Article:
Is it possible open in photoshop an image that had been worked on ACRaw with the same (1,2,3,...) pointed color classified pixels (in photoshop "counter tool" can be used)?
The tool is color classifier on ACRaw and it could be Counter tool on Photoshop.
Is it possible to have a script to get a work arround with the same result?
I'm interested also on getting the x,y values and not the color.
I don't use that feature, but if they show back up again when you open a raw input file a second time that means they're stored as metadata.
If you set your system to store metadata in a sidecar XMP file (rather than the central database), you could conceivably find and read that data, since XMP is just text.
Of course, Camera Raw can't be set to avoid writing the metadata back into some kinds of input files, so depending on your input file format you might not find the sidecar XMP file. If you're opening JPEG or DNG, among others, you're out of luck.
I am currently lobbying for a setting to force Camera Raw to always avoid writing back into any kind of input files: http://feedback.photoshop.com/photoshop_family/topics/add_an_option_to _prevent_writing_back_into_input_files
Please add your +1 if such a setting would help you with your goal to always be able to read settings from an XMP file, e.g., with a script.
I'll try to find it on XMP. But I don't think it put it there.
Just because when I open again the same CR2 raw image it doesn't show anymore any numbered point.
My aim is to use the X,Y properties of that points to activate automatic racio crops.
By the way, I just add my +1
Pues sigo sin darme por enterado. En Adobe Camera Raw existe una herramienta llamada «Color Sampler», que viene siendo una herramienta para tomar muestras de colores, y tiene un ícono simbólico en forma de gotero, o sea gotero de muestreo.
Si Adobe «tradujo» muestreo y muestras al castellano como Classificaciones (¡Con doble s, como aparece en tu captura de pantalla!), fue una metedura de pata monumental.
¡Las cosas que se ven en Internet!
Casi me inclino por apostar por una copia pirateada del programa.
Color Classifier es otra cosa muy diferente:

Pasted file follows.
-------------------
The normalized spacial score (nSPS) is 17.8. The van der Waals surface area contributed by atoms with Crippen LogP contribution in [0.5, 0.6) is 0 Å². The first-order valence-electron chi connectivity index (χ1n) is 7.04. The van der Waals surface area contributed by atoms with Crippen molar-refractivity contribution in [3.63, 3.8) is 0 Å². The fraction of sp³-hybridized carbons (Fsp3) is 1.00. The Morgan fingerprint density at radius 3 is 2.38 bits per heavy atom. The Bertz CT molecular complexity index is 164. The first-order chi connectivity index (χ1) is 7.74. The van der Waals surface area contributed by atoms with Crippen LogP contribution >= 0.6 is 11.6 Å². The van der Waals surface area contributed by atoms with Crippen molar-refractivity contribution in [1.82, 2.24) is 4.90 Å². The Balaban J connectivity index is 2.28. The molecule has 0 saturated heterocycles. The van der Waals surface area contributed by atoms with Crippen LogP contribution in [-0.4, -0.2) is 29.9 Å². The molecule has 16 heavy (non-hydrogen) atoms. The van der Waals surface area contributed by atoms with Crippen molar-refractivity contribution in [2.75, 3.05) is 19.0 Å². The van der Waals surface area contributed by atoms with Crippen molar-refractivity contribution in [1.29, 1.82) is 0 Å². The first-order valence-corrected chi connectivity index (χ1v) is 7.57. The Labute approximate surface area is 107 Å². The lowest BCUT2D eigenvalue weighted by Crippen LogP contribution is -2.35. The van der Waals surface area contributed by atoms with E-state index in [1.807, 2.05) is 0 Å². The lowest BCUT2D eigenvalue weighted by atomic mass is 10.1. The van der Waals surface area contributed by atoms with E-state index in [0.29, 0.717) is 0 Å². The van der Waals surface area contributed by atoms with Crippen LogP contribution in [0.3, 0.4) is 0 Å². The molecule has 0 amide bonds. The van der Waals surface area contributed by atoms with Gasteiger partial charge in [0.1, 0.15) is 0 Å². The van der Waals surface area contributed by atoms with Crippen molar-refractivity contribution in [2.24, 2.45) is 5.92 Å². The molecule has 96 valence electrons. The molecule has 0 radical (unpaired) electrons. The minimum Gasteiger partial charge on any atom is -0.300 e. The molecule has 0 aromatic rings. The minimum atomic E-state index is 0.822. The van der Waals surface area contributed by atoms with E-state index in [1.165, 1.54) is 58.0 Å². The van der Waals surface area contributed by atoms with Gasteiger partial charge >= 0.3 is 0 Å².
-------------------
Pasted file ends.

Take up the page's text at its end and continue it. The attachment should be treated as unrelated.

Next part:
No sé qué quieres decir con " mui " ¿Muy ridículo?
I just assumed he was talking about the sampler, given the picture, and was hoping to import the positions as samplers in Photoshop proper. I didn't understand that literally; it took some reading between the lines. I don't know Spanish, so I just assumed "sampling" was somehow obviously related to "classifying" via quirks of translation. Apparently that's not the case.
And I'm sorry I didn't know whether those samplers remained with the metadata; it's too bad that apparently they don't.
Not knowing the nuances of Spanish myself, what specifically is the issue you see? That the person doing the translation should interpret "sampler" as "classifier"?
Now you've piqued my interest in the process used to create localized versions...
I wonder how familiar the folks doing such translations are with the product itself. I can almost imagine a conversation... "What means 'samplers'?" "These little things." "What do you do with them?" "You get a reading of the color at that point and put it up here." "You mean like a 'classification' of the color into a table?" "Yeah, something like that."
It goes way beyond that, Noel. Even if the mistranslation were allowed to stand by agreement of two clueless, improvised translators, as you suggest, the button reads "Apagar Classificadores", a coarse, massive misspelling unlikely for any native Spanish speaker with even a second-grade education.
Interesting. When I passed "Classificadores" through some machine translators some of them came up with the proposal that the phrase is spelled properly in Portuguese.
Could we perhaps be seeing a Portuguese version of Photoshop?
Good catch! I deleted my previous response to this last post of yours, as I now see a further clue that the OP is indeed a Portuguese speaker. That clue is his spelling of "mui" (very) which is the correct Portuguese pronunciation. In Spanish it would be "muy".